Thursday, 30 June 2016

48 Hours Later . . . .

Returning to Thornley Woods Pond this morning I really didn't expect to see the same two Southern Hawkers in exactly the same place as I left them 2 days ago :-O

The male just off the boardwalk, as I had left him, just above his exuvia

The female at the north end, wings still folded, surely perished?

I feared the worst, they must have perished, so decided to collect them as specimens to study at close-up. Tricky, as the male near the front of the boardwalk was too far out to reach, so I had the bright idea of using my telescopic cleg fly swatter to remove him from his stem and then fish him out of the pond with it.
But as soon as I touched the stem he began to move, then started to vibrate his wings, not dead after all, so I gently removed his exuvia instead and packed it up for later.

Still alive, so I used the zoom I didn't have the other day 

Interesting angles as he began his climb

A steady ascent

His exuvia I managed to collect after he'd climbed clear of it.

But this means it's been 48 hours since he emerged at least. When I left on Tuesday the weather closed in not long afterwards, and it was belting down with rain for most of yesterday, meaning conditions have cooled right down since he emerged and hasn't been able to make his maiden flight.

The second individual was also in the exact same spot, but clearly a female as I moved round and got my bins on her. I was thinking she had definitely perished, her wings were still closed across her back. But once again as soon as I touched the surrounding grass her wings rose perpendicular to her body and snapped into place as if a button had been pressed. Incredible.

The same female as top pic, wings now held at right angles to the body

In clear view now as I'd cleared away the grasses thinking she had expired

Allowing some even closer shots

Conditions today weren't  that much better than Tuesday. Overcast with dark clouds, and every now and again a bit of warmth as the sun peeped through  gap, but an overriding chill was the order of the day so I fear they may not survive another night as they must be in a severely weakened state; they couldn't possibly have fed since they escaped their final instar.

Scanning the whole of the pond I spotted  another hawker, then another, and another, until I had SIX emerged Southern Hawkers mapped out around the margins, plus another three unattended exuvia in the far grasses. This is by far the most I've ever seen here at any one time, but whether all (or indeed any) make it to a mature adult state appears to be in the hands of fate.

One of a further four emergences discovered, distant in the far grasses

This female I spotted not far from the first male

The pond today, the male is at this end of the main clump halfway along the boardwalk

From this angle you can see how much the emergent grass is taking over.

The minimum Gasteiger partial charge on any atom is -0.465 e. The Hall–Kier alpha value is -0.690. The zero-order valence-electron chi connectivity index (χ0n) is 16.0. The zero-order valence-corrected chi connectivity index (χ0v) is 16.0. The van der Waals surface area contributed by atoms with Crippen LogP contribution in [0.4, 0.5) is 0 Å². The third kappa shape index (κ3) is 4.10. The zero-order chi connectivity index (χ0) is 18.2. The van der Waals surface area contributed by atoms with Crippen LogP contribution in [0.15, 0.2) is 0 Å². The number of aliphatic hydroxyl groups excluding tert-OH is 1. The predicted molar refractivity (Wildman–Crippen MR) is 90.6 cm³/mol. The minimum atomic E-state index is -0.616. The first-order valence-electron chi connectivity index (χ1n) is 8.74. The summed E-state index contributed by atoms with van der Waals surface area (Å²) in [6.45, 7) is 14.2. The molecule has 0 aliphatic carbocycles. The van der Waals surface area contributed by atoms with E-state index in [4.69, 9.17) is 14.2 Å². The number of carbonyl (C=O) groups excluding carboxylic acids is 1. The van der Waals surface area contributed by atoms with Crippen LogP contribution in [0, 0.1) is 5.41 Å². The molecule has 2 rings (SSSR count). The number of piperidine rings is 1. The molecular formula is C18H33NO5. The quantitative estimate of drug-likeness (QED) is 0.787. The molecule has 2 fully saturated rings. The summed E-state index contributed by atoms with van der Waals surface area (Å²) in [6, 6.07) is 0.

I stayed on site for as long as I could but little progress was made by any of the emerging hawkers, I filled my boots with a variety of photos from all angles as number one inched his way up the grass stems and occasionally was buffeted into a new position by the wind. Great for photos but not too good for the dragons.

Blown into the open by a sudden gust, I couldn't resist a last burst of photos

A nice shot to finish, probably my favourite 

Another visit tomorrow if I can to find out how many of the six have made their escape. At the moment I'm not too hopeful :-/ 


Tuesday, 28 June 2016

Early Success

Today I'd arranged to go to Thornley Woodland Centre to take some pictures down, and thought I might have a look on the pond while I was there in case there was any sign of Hawker emergence. I was already weighed down with gear so didn't take my bins or XS-1, but packed my trusty old Kodak point and press which I used a couple of years ago with mixed results after the Stargate incident (when I fried the electronics in my Panasonic by dropping it in the pond).

At this time of year the pond looks more aesthetically pleasing as the surface is covered in duckweed but I was still surprised by the amount of lush emergent grasses now poking through; it covers almost half the pond now.

But lo and behold, I couldn't believe my luck when spotting (almost straight away) a hawker dragonfly in a patch of these grasses just three feet from the boardwalk. With body totally inflated and wings spread it had obviously been out a good while (it was 1.30pm now) and with a thinner 'waist' I deduced a male Southern Hawker, though the angle wasn't good for viewing with the grasses in the way.
I straight away regretted not packing the XS-1, but fired away with the Kodak and got some fairly poor record shots (it was also quite dull now as well, with the forecast rain on the way) :